Monday, August 31, 2015

A Noteworthy View of the Political and Social Background of the Holocaust

Many books have been written about the political factors leading up to WWII and the Holocaust, but The Black Earth is remarkable in the way it pulls history, social conditions, and political theory together to create a picture of the factors allowing the Holocaust to happen. 

One factor was Hitler's severe racial hatred. His plan was always to exterminate the Jews. Another was the destruction of the identity of the state in areas like Poland and Eastern Europe. When the state was dissolved, citizens lost their identity as members of the larger group, and there was no organization to protect them. Snyder recounts the history of how this came about as part of Hitler's plan and the devastating consequences.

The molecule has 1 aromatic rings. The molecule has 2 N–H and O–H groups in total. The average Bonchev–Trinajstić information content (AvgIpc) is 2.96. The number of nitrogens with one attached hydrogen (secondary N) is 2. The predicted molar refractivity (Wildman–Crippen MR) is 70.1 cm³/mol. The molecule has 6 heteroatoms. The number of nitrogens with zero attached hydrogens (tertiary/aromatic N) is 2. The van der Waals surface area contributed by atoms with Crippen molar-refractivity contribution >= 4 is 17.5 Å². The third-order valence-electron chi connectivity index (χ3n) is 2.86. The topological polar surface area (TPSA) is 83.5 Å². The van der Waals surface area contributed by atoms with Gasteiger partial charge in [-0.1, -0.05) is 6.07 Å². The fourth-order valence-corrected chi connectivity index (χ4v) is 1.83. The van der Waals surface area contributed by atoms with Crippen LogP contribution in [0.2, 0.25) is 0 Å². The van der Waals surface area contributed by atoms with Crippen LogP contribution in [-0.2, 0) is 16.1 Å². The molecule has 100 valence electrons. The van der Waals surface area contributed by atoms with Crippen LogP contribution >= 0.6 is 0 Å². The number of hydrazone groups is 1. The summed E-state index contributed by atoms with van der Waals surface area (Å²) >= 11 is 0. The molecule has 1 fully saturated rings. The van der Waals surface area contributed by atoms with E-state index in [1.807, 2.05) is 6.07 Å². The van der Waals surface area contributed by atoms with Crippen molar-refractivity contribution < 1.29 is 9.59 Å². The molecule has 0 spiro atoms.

However, the book also has a hopeful section. The author recounts numerous stories of non-Jews hiding Jews, or helping them escape. It reinforces the idea that people to people contact is important in enabling people of all political and religious groups to show compassion to those in need.

The final chapter is something I believe everyone should read. We like to think we have put the Holocaust behind us, but there are factors in the world today which could tip the balance and return the world to something resembling that terrible time. When people fear global catastrophe, they can become rapacious trying to secure their own survival with radical action and become less amenable to political solutions. It's something for all of us to think about.

I highly recommend this book. It puts into perspective much of what led to the Holocaust and cautions us against complacency.

I reviewed this book for Net Galley.